The day is an attempt to raise awareness about the value of the in-person perusing and purchasing experience that is currently in danger of extinction as the existence of many independent stores is threatened by the download. All kinds of fun stuff is planned for Saturday, including exclusive track releases from bands like Death Cab for Cutie, Vampire Weekend, Built to Spill, and R.E.M. and in-store performances and events occurring all over the country.

I've asked you before what your first album was, and I'm guessing most of them were purchased in actual stores. Do you get nostalgic thinking about that experience, and are you worried that the little record store down the street could close down? Do you ever buy your music in person anymore?

Tons of people, from famous directors to music legends, have weighed in on what record stores mean to them. To check out some of my favorite quotes and watch a clip of Regina Spektor talking about why she's excited for Saturday, read more.

  • Ben Harper: “Independent record stores are much more than the name suggests. They are an international community and platform where music has an outlet and an opportunity to grow over the long term, in a way that sincerely connects with community and culture. They are also a magnificent mob of highly opinionated musical bandits which I am proud to call my pals!"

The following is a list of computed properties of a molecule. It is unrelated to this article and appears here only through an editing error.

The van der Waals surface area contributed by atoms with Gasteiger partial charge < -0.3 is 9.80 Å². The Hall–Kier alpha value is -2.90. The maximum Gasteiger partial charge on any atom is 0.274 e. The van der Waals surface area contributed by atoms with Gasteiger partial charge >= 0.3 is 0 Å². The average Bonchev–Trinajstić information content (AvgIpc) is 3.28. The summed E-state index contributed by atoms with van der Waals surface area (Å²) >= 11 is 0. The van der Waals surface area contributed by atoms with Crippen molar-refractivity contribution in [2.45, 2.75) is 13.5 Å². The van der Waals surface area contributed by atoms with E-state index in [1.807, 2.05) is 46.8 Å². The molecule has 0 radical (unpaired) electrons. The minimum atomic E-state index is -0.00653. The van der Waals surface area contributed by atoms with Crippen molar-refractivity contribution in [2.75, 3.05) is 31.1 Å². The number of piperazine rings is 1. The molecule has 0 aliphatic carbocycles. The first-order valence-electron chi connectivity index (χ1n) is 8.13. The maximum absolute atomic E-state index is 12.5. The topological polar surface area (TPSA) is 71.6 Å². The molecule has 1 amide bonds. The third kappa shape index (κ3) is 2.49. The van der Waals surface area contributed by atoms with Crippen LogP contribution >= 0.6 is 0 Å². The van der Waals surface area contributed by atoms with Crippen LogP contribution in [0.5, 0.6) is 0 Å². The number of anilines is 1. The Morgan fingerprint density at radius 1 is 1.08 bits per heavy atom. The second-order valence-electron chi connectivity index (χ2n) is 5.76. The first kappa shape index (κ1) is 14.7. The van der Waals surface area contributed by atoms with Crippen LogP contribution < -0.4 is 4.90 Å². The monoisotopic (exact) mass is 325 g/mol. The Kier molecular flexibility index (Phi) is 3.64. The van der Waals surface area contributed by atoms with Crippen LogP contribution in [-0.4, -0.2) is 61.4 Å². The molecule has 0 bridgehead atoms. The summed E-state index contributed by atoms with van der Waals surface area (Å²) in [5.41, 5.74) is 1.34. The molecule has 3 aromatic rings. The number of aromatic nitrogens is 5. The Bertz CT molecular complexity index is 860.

• Peter Gabriel: "I was introduced to lots of great music through my local record store. It was a place where people knew music and they knew me, and could make great suggestions and discoveries. Whether it is in the physical world or on-line, the value of a great and knowledgeable record store has not gone away."
  • Norah Jones: "It’s important to keep indie record stores alive because their unique environments introduce music lovers to things in a very personal way."
  • Nick Hornby: "Yes, yes, I know. It's easier to download music, and probably cheaper. But what's playing on your favourite download store when you walk into it? Nothing, that's what. Who are you going to meet in there? Nobody. Where are the notice boards offering flatshares and vacant slots in bands destined for superstardom? Who's going to tell you to stop listening to that and start listening to this? Go ahead and save yourself a couple of quid. The saving will cost you a career, a set of cool friends, musical taste and, eventually, your soul. Record stores can't save your life. But they can give you a better one."